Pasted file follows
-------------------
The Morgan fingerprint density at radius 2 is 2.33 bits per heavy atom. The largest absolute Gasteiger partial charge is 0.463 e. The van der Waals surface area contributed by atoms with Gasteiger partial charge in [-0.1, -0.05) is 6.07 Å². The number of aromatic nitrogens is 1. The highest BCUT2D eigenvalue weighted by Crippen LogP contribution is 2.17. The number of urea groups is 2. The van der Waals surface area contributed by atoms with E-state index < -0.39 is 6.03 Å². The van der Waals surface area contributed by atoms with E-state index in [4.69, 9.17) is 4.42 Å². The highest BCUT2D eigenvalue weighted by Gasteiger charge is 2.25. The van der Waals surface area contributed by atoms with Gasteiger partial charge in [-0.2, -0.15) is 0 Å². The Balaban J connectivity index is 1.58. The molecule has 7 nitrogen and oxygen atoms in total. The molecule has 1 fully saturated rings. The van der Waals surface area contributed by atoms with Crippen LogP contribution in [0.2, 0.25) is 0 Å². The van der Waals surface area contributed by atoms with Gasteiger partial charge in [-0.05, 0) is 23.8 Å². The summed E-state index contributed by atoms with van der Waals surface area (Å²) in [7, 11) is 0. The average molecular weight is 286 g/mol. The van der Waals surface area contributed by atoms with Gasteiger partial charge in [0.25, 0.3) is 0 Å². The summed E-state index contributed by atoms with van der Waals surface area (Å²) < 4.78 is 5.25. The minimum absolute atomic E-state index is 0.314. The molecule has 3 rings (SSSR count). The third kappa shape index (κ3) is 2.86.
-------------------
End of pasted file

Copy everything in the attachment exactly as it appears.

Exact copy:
The Morgan fingerprint density at radius 2 is 2.33 bits per heavy atom. The largest absolute Gasteiger partial charge is 0.463 e. The van der Waals surface area contributed by atoms with Gasteiger partial charge in [-0.1, -0.05) is 6.07 Å². The number of aromatic nitrogens is 1. The highest BCUT2D eigenvalue weighted by Crippen LogP contribution is 2.17. The number of urea groups is 2. The van der Waals surface area contributed by atoms with E-state index < -0.39 is 6.03 Å². The van der Waals surface area contributed by atoms with E-state index in [4.69, 9.17) is 4.42 Å². The highest BCUT2D eigenvalue weighted by Gasteiger charge is 2.25. The van der Waals surface area contributed by atoms with Gasteiger partial charge in [-0.2, -0.15) is 0 Å². The Balaban J connectivity index is 1.58. The molecule has 7 nitrogen and oxygen atoms in total. The molecule has 1 fully saturated rings. The van der Waals surface area contributed by atoms with Crippen LogP contribution in [0.2, 0.25) is 0 Å². The van der Waals surface area contributed by atoms with Gasteiger partial charge in [-0.05, 0) is 23.8 Å². The summed E-state index contributed by atoms with van der Waals surface area (Å²) in [7, 11) is 0. The average molecular weight is 286 g/mol. The van der Waals surface area contributed by atoms with Gasteiger partial charge in [0.25, 0.3) is 0 Å². The summed E-state index contributed by atoms with van der Waals surface area (Å²) < 4.78 is 5.25. The minimum absolute atomic E-state index is 0.314. The molecule has 3 rings (SSSR count). The third kappa shape index (κ3) is 2.86.